Our bodies and minds are so efficient and startlingly proficient that we are able to completely forget just how incredible they are. There are plenty of tasks and missions that your brain does every single day without informing you once. Our body still does a butt load of stuff every day that science still has no clue about.
It is for these reasons that certain of the rarer and stranger illnesses humanity face seem so much more intriguing. It’s only when part of us goes really badly wrong that we realise we haven’t got the foggiest what’s going on inside us. There’s nothing quite like reading about a weird neurological disorder to remind ourselves how frighteningly reliant we are on that mysterious greyish mass between our ears.
The illness known as Anton—Babinski syndrome or, no less elaborately – visual anosognosia – is one such disorder. In short this syndrome causes people who are entirely blind to swear blind that they’re not blind.
Sufferers of visual anosognosia are completely and utterly unable to see, but because of some ropy wiring along the way they are totally convinced, despite crushing evidence to the contrary, that they have 20/20 vision.
This odd condition is rare, thankfully, and generally only occurs after a stroke or a substantial head injury. Before the stroke or injury the person will have standard functioning vision and after the event their sight will have disappeared but they seem to be blissfully unaware of it.
It’s often the case that the patient’s medical team and family don’t even realise the poor chap has gone blind until a few days after the event. This is how neurologist Macdonald Critchley describes why doctors initially miss the sufferers blindness:
This is not only because the patient ordinarily does not volunteer the information that he has become blind, but he furthermore misleads his entourage by behaving and talking as though he were sighted. Attention is aroused however when the patient is found to collide with pieces of furniture, to fall over objects, and to experience difficulty in finding his way around. He may try to walk through a wall or through a closed door on his way from one room to another. Suspicion is still further alerted when he begins to describe people and objects around him which, as a matter of fact, are not there at all.
As you can imagine, working out why Anton—Babinski syndrome happens is a bit on the tricky side. You’d think that you would work out you were blind fairly quickly; even if you were hallucinating behind darkened eyes, you would quickly work out what was real and what wasn’t when you slammed into a closed door face first.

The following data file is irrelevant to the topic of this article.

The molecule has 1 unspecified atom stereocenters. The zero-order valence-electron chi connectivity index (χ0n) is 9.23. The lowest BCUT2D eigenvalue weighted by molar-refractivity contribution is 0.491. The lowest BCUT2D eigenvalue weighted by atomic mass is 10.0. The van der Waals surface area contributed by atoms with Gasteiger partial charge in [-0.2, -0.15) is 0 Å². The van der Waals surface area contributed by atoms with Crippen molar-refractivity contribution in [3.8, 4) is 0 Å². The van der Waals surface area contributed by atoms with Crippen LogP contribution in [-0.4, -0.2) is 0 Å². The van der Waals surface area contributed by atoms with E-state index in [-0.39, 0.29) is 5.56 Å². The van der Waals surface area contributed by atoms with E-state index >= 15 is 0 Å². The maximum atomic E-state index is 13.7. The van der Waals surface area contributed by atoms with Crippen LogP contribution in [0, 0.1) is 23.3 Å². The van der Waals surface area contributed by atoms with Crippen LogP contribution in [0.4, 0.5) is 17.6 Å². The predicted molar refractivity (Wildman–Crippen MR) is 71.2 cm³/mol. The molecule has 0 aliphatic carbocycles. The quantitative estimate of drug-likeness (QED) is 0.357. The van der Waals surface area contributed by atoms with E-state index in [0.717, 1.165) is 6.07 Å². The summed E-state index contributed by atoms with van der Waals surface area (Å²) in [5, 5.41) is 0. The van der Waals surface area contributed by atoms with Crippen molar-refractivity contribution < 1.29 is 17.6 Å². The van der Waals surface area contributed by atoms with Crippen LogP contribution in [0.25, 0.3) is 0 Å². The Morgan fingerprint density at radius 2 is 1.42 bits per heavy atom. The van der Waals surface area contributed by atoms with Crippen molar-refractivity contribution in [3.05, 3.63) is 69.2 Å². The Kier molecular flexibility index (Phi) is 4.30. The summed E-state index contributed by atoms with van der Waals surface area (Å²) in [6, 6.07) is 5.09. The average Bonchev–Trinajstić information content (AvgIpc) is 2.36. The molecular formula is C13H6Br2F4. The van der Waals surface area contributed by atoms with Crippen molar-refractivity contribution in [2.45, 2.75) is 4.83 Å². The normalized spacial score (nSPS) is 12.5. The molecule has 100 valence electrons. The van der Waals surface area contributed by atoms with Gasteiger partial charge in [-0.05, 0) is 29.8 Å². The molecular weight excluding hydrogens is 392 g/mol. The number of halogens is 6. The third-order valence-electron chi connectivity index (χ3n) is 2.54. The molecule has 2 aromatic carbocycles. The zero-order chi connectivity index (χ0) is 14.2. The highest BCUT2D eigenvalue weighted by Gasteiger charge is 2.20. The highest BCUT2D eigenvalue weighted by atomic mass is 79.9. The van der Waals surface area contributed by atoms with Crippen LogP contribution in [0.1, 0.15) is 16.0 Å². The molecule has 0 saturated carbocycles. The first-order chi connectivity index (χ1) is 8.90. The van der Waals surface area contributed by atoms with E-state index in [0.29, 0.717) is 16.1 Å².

Medical science has a couple of theories of what’s going on, but it is still, in part, guess work:
Damage to the visual cortex results in the inability to communicate with the speech-language areas of the brain. Visual imagery is received but cannot be interpreted; the speech centers of the brain confabulate a response.
Confabulation in this context is a pretty intriguing term and sort of shows your brain up for the tricky little beast that it is. Confabulation is where information is twisted and distorted in the minds of dementia and brain damaged patients. Confabulation is an extreme version of what our brains normally do without our say so. This type of lower level “normal” confabulation means that eye witness testimonies of events that happened far back in time are verging on useless. The person recounting their memories will swear they are telling the truth, and they genuinely believe they are telling the truth. Their brain, however, knows different.
As you can imagine, a disorder that is not understood can’t effectively be treated either. Most patients will undergo cognitive therapy and other patients steadily lose the delusion over time, but there’s no magic bullet to solve the problem yet. And, I guess there isn’t likely to be a whole lot of research carried out into a non-fatal disease that is rare and mostly effects the elderly. That’s the way the industry works and science has a fair few questions to keep itself busy at the moment.
My question is: would it be better to be blind and know about it than be blind but think you’re sighted? Tough call.